A safe travel destination

Safety is a top priority for many when choosing a vacation destination.

And, lucky for you, New Zealand consistently ranks as one of the safest countries in the world.

Though Australia is super-safe by global standards (coming in 22nd place), it doesn’t match Aotearoa New Zealand which was the 4th safest country in the world in 2023!

Safety doesn’t just related to crime though – you’ll also want to ensure your physical wellness is taken care of while overseas, and once again, New Zealand comes out on top here.

If you have an accident in New Zealand, ACC will take care of you and it will generally be free of charge.

Australia is a different (and less appealing) kettle of fish. Though some countries have a reciprocal health care agreement, most do not. And if you’re not covered by this agreement, you’ll need to ensure you have purchased a comprehensive travel insurance policy and/or Australian Overseas Visitors Health Cover.

New Zealand’s low crime rates and comprehensive healthcare system mean you can explore our stunning landscapes with peace of mind.

⚠️ Pro tip: Even with the protection of ACC, we recommend all visitors to New Zealand purchase a travel insurance policy when they first start to make bookings. This will ensure you’re covered for a wide range of disruptions and challenges.

Driving along the road from New Plymouth to Te Kūiti in New Zealand. Grass on one side and forest on the other.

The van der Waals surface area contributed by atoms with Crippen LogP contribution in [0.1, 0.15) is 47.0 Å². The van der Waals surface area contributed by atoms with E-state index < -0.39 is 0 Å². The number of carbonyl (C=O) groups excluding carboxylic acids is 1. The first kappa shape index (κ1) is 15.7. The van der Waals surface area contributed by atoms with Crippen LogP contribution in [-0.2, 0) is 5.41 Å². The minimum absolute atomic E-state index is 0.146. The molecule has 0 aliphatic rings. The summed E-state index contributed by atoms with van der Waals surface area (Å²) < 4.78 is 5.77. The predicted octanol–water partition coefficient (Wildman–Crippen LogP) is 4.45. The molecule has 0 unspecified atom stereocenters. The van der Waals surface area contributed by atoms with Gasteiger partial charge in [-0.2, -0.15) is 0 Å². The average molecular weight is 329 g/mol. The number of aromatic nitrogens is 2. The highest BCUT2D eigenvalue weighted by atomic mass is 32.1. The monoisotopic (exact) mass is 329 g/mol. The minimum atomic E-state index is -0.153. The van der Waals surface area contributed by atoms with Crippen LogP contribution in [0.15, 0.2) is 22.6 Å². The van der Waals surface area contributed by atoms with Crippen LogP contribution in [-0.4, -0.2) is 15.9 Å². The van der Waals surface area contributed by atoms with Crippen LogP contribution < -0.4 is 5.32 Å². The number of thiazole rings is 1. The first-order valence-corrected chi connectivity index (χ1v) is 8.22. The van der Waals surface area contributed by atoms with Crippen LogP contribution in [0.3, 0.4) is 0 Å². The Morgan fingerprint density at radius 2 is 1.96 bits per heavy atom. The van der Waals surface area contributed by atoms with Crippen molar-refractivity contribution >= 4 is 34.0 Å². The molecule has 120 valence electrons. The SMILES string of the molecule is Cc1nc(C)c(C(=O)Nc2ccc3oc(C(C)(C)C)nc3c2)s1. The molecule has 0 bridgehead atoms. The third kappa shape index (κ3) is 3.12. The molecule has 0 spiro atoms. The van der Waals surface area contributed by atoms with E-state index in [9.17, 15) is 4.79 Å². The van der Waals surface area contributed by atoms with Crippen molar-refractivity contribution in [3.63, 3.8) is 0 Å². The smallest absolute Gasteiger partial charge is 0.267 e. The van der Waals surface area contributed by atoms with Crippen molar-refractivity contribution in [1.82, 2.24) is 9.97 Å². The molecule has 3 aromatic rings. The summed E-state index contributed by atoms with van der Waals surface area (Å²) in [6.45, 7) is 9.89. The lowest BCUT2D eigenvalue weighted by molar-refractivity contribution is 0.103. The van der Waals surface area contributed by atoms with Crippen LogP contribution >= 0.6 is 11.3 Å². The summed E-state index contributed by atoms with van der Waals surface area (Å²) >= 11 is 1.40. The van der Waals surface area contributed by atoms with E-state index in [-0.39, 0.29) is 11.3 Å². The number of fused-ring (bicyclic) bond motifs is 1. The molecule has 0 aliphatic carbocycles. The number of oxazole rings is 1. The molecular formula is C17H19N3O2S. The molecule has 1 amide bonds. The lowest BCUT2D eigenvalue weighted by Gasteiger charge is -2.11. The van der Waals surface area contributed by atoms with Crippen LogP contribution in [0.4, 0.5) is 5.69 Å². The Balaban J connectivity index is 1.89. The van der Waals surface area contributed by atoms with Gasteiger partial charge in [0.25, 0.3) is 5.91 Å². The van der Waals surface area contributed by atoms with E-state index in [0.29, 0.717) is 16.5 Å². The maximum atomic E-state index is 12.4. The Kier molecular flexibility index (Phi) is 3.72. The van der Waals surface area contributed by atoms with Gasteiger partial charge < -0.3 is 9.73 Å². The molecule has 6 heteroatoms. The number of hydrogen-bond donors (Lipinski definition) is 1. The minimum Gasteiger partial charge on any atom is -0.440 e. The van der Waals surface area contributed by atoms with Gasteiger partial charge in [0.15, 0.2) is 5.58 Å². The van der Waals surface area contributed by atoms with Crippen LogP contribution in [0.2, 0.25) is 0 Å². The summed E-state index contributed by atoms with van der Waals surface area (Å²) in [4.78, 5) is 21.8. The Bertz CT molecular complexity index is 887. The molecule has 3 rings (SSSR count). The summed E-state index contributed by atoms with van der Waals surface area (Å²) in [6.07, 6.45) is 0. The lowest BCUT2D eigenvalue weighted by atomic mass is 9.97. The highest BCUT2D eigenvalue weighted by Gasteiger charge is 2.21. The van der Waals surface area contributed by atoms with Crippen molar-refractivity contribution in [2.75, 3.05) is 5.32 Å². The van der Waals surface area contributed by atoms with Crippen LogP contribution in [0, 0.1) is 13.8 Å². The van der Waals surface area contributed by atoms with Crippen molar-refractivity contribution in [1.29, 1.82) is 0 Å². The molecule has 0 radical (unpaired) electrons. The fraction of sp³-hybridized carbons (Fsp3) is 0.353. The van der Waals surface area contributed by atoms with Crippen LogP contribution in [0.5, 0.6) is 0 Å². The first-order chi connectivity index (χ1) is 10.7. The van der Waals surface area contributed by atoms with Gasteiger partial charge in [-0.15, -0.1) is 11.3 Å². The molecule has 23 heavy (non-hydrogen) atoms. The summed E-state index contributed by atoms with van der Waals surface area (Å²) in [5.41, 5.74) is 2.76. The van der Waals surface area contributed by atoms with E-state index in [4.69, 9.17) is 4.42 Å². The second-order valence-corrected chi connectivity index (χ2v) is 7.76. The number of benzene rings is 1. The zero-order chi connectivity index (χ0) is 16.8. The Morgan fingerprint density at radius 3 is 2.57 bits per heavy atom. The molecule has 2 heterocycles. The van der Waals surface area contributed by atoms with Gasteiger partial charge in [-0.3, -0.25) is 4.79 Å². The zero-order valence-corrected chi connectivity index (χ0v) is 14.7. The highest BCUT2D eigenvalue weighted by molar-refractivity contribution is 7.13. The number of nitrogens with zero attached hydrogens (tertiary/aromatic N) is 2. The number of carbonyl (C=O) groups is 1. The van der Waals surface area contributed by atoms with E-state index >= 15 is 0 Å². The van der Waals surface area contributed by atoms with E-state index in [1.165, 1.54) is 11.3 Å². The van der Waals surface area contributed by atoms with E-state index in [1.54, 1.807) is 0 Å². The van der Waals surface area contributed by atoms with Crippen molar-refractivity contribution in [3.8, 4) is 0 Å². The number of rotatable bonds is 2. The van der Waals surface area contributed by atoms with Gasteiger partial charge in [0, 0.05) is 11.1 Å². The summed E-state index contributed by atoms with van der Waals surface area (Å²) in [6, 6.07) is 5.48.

Even driving in New Zealand can be safer, as we don’t have large mammals that can cause accidents on the road.

While in New Zealand, why not visit the South Pacific?

One of the geographical advantages of New Zealand is its proximity to the idyllic Pacific Islands.

We are closer to most of the South Pacific and also have more direct flight routes, generally making it quicker and easier to get there than for our Australian neighbours.

New Zealand’s largest city, Auckland, serves as gateways to a variety of Pacific destinations, including Fiji, Samoa and the Cook Islands, with shorter flights and frequent services.

This accessibility makes island-hopping a breeze and also allows for more spontaneous tips and shorter getaways – perfect for those wanting to maximise their vacation time, while minimising transit time.

That’s right, that means more time for piña coladas and snorkelling.

Because the only thing better than a trip to New Zealand, is one that combines a South Pacific stopover!

A beautiful island in the South Pacific, with palm trees, white sand and beautiful clear water.
The South Pacific is easily accessible from New Zealand.

I feel that, had we done our trip the other way round, we might have appreciated Australia more. Don’t get me wrong, there was plenty we loved about Australia as we drove the coastal route from Sydney to Adelaide, but New Zealand absolutely stole my heart ❤️ If it was possible, I’d come to live there and I still feel really sad we had to leave. It’s hard to put my finger on exactly why as it mostly involves feelings but it was everything about it. Aside from its breathtaking geography, I just felt safe there. It was so clean. I felt like everyone just cared about their environment in a way that we seem to have lost here in the UK. Without fail, everyone we met was friendly and helpful. I’ve been lucky to have travelled a reasonable amount but New Zealand is the only place I’ve been where I really, really didn’t want to come home 😞

Sarah Boyce, NZTT member

Though it might feel like an impossible decision, we hope this comparison between New Zealand and Australia has helped you choose your next vacation destination.

And if not, join our respective Australian and New Zealand Facebook groups and browse our Aussie and NZ blog content to decide for yourself.